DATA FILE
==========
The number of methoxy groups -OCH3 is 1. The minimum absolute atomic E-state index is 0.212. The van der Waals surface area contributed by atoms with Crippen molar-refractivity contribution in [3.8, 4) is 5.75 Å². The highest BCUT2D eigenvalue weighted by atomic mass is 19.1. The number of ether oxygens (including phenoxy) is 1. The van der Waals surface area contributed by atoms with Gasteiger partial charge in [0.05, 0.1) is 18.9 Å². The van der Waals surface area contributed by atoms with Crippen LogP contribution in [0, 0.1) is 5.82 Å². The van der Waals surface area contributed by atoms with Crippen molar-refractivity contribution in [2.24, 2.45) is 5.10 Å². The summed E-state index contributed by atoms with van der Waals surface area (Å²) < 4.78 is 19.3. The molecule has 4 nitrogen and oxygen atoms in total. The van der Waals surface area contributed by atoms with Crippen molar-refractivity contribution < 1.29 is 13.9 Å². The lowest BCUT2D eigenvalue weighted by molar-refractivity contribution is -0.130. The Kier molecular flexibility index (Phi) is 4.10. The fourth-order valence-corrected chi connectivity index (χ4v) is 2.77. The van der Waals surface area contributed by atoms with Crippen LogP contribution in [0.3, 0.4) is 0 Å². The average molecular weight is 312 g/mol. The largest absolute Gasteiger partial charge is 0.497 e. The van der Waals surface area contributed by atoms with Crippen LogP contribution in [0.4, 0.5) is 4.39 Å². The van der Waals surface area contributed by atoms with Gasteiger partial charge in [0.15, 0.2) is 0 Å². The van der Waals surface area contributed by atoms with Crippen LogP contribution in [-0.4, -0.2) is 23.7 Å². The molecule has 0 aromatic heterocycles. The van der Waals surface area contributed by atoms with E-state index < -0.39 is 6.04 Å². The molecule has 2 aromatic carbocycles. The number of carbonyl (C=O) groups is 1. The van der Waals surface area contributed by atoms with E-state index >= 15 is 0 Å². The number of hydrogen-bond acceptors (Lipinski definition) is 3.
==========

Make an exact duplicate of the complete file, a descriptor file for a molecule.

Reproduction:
The number of methoxy groups -OCH3 is 1. The minimum absolute atomic E-state index is 0.212. The van der Waals surface area contributed by atoms with Crippen molar-refractivity contribution in [3.8, 4) is 5.75 Å². The highest BCUT2D eigenvalue weighted by atomic mass is 19.1. The number of ether oxygens (including phenoxy) is 1. The van der Waals surface area contributed by atoms with Gasteiger partial charge in [0.05, 0.1) is 18.9 Å². The van der Waals surface area contributed by atoms with Crippen LogP contribution in [0, 0.1) is 5.82 Å². The van der Waals surface area contributed by atoms with Crippen molar-refractivity contribution in [2.24, 2.45) is 5.10 Å². The summed E-state index contributed by atoms with van der Waals surface area (Å²) < 4.78 is 19.3. The molecule has 4 nitrogen and oxygen atoms in total. The van der Waals surface area contributed by atoms with Crippen molar-refractivity contribution < 1.29 is 13.9 Å². The lowest BCUT2D eigenvalue weighted by molar-refractivity contribution is -0.130. The Kier molecular flexibility index (Phi) is 4.10. The fourth-order valence-corrected chi connectivity index (χ4v) is 2.77. The van der Waals surface area contributed by atoms with Crippen LogP contribution in [0.3, 0.4) is 0 Å². The average molecular weight is 312 g/mol. The largest absolute Gasteiger partial charge is 0.497 e. The van der Waals surface area contributed by atoms with Crippen LogP contribution in [0.4, 0.5) is 4.39 Å². The van der Waals surface area contributed by atoms with Gasteiger partial charge in [0.15, 0.2) is 0 Å². The van der Waals surface area contributed by atoms with Crippen LogP contribution in [-0.4, -0.2) is 23.7 Å². The molecule has 0 aromatic heterocycles. The van der Waals surface area contributed by atoms with E-state index < -0.39 is 6.04 Å². The molecule has 2 aromatic carbocycles. The number of carbonyl (C=O) groups is 1. The van der Waals surface area contributed by atoms with E-state index >= 15 is 0 Å². The number of hydrogen-bond acceptors (Lipinski definition) is 3.